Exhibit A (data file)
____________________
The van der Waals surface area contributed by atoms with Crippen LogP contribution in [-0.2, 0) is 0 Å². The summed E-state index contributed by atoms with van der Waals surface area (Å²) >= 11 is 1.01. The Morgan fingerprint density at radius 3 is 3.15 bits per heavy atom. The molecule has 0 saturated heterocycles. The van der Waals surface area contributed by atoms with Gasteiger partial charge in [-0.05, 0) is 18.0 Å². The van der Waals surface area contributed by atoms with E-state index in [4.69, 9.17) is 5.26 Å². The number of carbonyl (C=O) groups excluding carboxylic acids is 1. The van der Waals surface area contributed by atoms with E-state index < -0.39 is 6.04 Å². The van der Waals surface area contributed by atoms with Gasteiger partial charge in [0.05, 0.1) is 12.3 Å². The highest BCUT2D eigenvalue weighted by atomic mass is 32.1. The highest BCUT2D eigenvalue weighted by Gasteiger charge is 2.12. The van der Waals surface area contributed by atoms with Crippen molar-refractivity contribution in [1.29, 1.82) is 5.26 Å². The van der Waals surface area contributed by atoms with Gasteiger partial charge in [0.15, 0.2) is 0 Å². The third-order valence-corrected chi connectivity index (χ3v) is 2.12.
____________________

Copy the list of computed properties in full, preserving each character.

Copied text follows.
The van der Waals surface area contributed by atoms with Crippen LogP contribution in [-0.2, 0) is 0 Å². The summed E-state index contributed by atoms with van der Waals surface area (Å²) >= 11 is 1.01. The Morgan fingerprint density at radius 3 is 3.15 bits per heavy atom. The molecule has 0 saturated heterocycles. The van der Waals surface area contributed by atoms with Gasteiger partial charge in [-0.05, 0) is 18.0 Å². The van der Waals surface area contributed by atoms with E-state index in [4.69, 9.17) is 5.26 Å². The number of carbonyl (C=O) groups excluding carboxylic acids is 1. The van der Waals surface area contributed by atoms with E-state index < -0.39 is 6.04 Å². The van der Waals surface area contributed by atoms with Gasteiger partial charge in [0.05, 0.1) is 12.3 Å². The highest BCUT2D eigenvalue weighted by atomic mass is 32.1. The highest BCUT2D eigenvalue weighted by Gasteiger charge is 2.12. The van der Waals surface area contributed by atoms with Crippen molar-refractivity contribution in [1.29, 1.82) is 5.26 Å². The van der Waals surface area contributed by atoms with Gasteiger partial charge in [0.15, 0.2) is 0 Å². The third-order valence-corrected chi connectivity index (χ3v) is 2.12.